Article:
// The reference operator can usually be omitted, but to write portable code, 
                                          // leave it there. It's also a bit clearer, IMO

int main()
{
	(*pMyFuncPointer)('d', 9); // Calls Foo.
	pMyFuncPointer('d', 9); // Also calls Foo
		
	system("PAUSE");	
	return 0;
}

int Foo(char c, int i)
{
	std::cout << "I'm Foo. It's a funny name" << 
       "\nVariable c: " << c << "\nVariable i: " << i << std::endl;
	return 0;
}

This program uses the function pointer pMyFuncPointer to call the function Foo, which prints some text together with its arguments. Are you still with me?

Ok, so function pointers can be used to call functions. There is a lot more to it, but before we go any further, I would like to show you a few other types of function pointers. The previous example would work in C, except from the std::cout part, but the example below includes classes, and is limited to C++ programmers:

#include <iostream>

class FooClass
{
public:
       void Foo1(int i) {std::cout << "Foo1's integer: " << i << std::endl;} 
       void FooConst(int i) const {std::cout << "FooConst's integer: " << i << std::endl;}
};

int main()
{
    /* ASSIGNING TO CLASS MEMBER FUNCTIONS */
    void (FooClass::*pFoo)(int) = NULL;
    void (FooClass::*pFooConst)(int) const = NULL;        
    
    pFoo = &FooClass::Foo1;             
    pFooConst = &FooClass::FooConst;    
        
    /* CALLING CLASS MEMBER FUNCTIONS */
    FooClass instance1;       
    (instance1.*pFoo)(67);        
    (instance1.*pFooConst)(57);
       
    FooClass* instance2 = new FooClass;  
    (instance2->*pFoo)(47);       
    (instance2->*pFooConst)(37);               
    delete instance2;	
    
    system("PAUSE");	
    return 0;
}

The example basically shows how to assign a pointer to a class member function, here in two steps (initializing to NULL, then assigning), and how to call these functions.

It is time to move on a bit. To begin with, function pointers can be compared, like other variables. Have a look at this:

#include <iostream>

void (*pFoo)(void) = NULL;

void Foo(void)
{
    pFoo = &Foo;    
}

int main()
{
    Foo();
    
    if(pFoo == &Foo) // Comparison of a function pointer and a function address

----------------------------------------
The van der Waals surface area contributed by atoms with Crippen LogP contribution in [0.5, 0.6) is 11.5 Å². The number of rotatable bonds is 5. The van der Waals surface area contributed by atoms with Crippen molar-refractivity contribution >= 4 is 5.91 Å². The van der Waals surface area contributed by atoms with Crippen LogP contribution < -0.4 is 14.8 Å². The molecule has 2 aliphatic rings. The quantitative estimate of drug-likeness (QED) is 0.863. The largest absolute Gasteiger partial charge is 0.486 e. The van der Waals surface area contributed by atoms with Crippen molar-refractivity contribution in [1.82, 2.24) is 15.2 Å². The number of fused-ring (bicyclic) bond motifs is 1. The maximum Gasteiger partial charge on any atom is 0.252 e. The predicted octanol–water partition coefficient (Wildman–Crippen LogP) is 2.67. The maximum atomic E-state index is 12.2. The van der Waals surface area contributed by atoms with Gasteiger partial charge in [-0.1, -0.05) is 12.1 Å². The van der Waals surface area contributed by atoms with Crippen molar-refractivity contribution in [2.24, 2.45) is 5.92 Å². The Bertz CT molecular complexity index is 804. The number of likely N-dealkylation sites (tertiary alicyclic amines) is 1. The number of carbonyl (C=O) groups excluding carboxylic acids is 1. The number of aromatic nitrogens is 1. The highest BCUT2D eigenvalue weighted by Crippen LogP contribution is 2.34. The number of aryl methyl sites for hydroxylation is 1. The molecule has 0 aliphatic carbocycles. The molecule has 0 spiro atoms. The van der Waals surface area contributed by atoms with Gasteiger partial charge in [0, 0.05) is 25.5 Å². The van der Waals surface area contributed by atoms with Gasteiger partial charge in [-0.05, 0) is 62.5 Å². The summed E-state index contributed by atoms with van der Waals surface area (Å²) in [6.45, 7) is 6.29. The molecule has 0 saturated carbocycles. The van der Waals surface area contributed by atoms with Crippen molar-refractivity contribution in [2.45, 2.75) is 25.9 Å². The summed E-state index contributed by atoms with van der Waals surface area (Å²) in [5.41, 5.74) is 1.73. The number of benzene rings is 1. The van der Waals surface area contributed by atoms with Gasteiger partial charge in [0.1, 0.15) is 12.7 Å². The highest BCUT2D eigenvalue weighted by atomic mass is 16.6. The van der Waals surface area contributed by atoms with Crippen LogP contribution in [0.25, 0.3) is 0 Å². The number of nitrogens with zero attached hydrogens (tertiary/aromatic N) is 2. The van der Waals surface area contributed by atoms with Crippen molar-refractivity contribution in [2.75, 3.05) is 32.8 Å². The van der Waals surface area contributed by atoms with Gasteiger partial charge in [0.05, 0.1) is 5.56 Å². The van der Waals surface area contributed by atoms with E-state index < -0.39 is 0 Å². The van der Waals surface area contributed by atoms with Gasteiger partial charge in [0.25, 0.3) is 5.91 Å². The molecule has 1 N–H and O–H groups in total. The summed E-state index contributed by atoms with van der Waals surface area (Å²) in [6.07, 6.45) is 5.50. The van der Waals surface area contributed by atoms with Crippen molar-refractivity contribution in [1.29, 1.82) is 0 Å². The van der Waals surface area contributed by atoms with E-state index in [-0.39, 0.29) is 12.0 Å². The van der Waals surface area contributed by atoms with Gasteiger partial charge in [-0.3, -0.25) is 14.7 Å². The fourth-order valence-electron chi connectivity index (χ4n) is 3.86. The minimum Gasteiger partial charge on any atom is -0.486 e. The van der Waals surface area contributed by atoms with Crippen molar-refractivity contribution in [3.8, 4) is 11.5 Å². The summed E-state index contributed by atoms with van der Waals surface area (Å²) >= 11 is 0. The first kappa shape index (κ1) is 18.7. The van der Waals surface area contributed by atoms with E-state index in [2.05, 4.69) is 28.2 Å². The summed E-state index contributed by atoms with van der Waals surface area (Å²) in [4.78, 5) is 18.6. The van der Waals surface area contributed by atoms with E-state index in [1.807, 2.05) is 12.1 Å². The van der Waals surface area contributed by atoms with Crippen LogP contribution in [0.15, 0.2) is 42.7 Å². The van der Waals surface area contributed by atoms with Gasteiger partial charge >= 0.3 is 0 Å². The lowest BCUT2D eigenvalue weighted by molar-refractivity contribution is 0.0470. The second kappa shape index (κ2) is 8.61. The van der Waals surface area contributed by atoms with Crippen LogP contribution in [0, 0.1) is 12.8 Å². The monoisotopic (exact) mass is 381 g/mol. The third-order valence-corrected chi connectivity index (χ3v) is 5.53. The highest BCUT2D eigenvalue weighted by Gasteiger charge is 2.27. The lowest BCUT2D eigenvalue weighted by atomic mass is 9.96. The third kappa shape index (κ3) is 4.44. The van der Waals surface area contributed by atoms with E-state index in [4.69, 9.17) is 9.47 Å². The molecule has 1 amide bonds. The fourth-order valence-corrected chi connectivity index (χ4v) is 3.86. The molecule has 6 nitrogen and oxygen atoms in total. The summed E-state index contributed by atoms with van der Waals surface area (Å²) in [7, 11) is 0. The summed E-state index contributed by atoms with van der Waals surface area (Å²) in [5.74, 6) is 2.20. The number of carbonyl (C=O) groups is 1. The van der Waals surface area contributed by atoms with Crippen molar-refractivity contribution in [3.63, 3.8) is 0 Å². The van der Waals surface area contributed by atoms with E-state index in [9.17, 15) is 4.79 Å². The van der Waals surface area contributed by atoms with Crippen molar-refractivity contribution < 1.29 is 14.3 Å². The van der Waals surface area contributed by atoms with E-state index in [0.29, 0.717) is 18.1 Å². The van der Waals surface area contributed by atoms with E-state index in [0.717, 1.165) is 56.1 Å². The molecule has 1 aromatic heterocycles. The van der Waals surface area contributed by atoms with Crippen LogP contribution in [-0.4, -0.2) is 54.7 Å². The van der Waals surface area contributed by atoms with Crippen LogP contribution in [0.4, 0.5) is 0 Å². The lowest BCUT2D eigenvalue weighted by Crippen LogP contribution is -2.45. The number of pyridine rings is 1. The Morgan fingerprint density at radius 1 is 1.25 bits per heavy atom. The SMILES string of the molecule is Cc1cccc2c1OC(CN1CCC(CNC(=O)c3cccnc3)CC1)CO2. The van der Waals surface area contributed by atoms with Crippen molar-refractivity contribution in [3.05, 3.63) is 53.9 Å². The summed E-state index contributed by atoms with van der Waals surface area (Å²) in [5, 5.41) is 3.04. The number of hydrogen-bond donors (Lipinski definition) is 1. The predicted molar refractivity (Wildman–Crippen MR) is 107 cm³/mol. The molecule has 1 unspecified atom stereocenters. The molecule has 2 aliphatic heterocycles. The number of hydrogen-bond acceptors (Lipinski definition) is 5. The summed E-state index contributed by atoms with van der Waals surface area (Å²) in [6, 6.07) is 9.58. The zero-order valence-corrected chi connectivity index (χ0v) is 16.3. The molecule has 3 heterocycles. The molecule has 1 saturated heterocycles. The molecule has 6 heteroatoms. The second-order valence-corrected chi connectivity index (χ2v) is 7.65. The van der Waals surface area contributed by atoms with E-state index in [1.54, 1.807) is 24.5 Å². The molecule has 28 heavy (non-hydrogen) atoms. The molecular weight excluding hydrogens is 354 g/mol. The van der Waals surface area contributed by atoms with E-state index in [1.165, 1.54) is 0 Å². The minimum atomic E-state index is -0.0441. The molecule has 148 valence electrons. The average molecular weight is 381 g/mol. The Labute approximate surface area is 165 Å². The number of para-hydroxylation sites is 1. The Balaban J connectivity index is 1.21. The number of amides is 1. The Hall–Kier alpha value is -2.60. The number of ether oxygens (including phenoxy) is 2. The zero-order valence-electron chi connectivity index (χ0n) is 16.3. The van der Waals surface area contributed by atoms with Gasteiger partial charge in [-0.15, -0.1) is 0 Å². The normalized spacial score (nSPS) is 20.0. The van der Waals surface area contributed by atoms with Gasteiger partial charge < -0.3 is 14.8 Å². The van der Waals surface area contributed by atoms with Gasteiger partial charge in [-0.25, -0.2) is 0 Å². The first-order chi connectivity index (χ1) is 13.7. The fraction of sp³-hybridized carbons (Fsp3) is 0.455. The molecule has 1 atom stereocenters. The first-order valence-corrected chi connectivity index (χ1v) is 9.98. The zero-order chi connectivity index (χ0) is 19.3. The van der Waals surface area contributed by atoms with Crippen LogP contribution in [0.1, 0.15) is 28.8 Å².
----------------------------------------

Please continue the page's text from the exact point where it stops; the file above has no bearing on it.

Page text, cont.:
std::cout << "You **, you changed my variable!" << std::endl;    
        
    system("PAUSE");	
    return 0;
}

You can also do comparisons like

if(pFoo != NULL)
	// ...

Now we will look at how one can pass function pointers as arguments to a function. Here is a classic example:

#include <iostream>

float Divide(float num1, float num2) {return num1 / num2;}
float Multiply(float num1, float num2) {return num1 * num2;}
float Minus(float num1, float num2) {return num1 - num2;}
float Plus(float num1, float num2) {return num1 + num2;}

float Calc(float num1, float num2, float (*pCalcMethod)(float, float))
{
    return pCalcMethod(num1, num2);
}

int main()
{
    float result = Calc(50, 25, &Plus);
    //float result = Calc(50, 25, &Minus);
    //float result = Calc(50, 2, &Multiply);
    //float result = Calc(50, 2, &Divide);

    std::cout << "Result: " << result << std::endl;
    system("PAUSE");	
    return 0;
}

When we call Calc, we specify (using function pointers) what kind of operation we want to perform on the numbers. Notice how one declares a function pointer as an argument (not very surprising, really).

float Calc(float num1, float num2, float (*pCalcMethod)(float, float))
 // ...

The function Calc accepts two floats, and a pointer to a function which accepts two floats, and returns a float.

We keep moving, this time to returning function pointers from functions. And this is a true mess. Check it out:

#include <iostream>

float Multiply(float num1, float num2) {return num1 * num2;} 
float (*GetFPointer(void))(float, float) {return &Multiply;}

int main()
{
    float (*pMultFunc)(float, float) = GetFPointer();
    
    float result = pMultFunc(2, 5);
    
    std::cout << "Result: " << result << std::endl;
	
    system("PAUSE");	
    return 0;
}

This is the tough one, right?

float (*GetFPointer(void))(float, float)
 // ...

It means that GetFPointer is a function which takes a void (i.e. nothing), and returns a pointer to a function which takes two floats and returns a float. Because of the messy syntax, this is usually simplified through an innocent typedef.

#include <iostream>

typedef float(*pFunc)(float, float);

float Multiply(float num1, float num2) {return num1 * num2;} 
pFunc GetFPointer(void) {return &Multiply;}

int main()
{
    float (*pMultFunc)(float, float) = GetFPointer();
    
    float result = pMultFunc(2, 5);
    
    std::cout << "Result: " << result << std::endl;
	
    system("PAUSE");	
    return 0;
}

Because of this typedef:

typedef float(*pFunc)(float, float);

There is now a type (pFunc) which declares a pointer to a function that takes two floats and returns a float. Exactly what we need. We can even use it to declare our function pointer in main: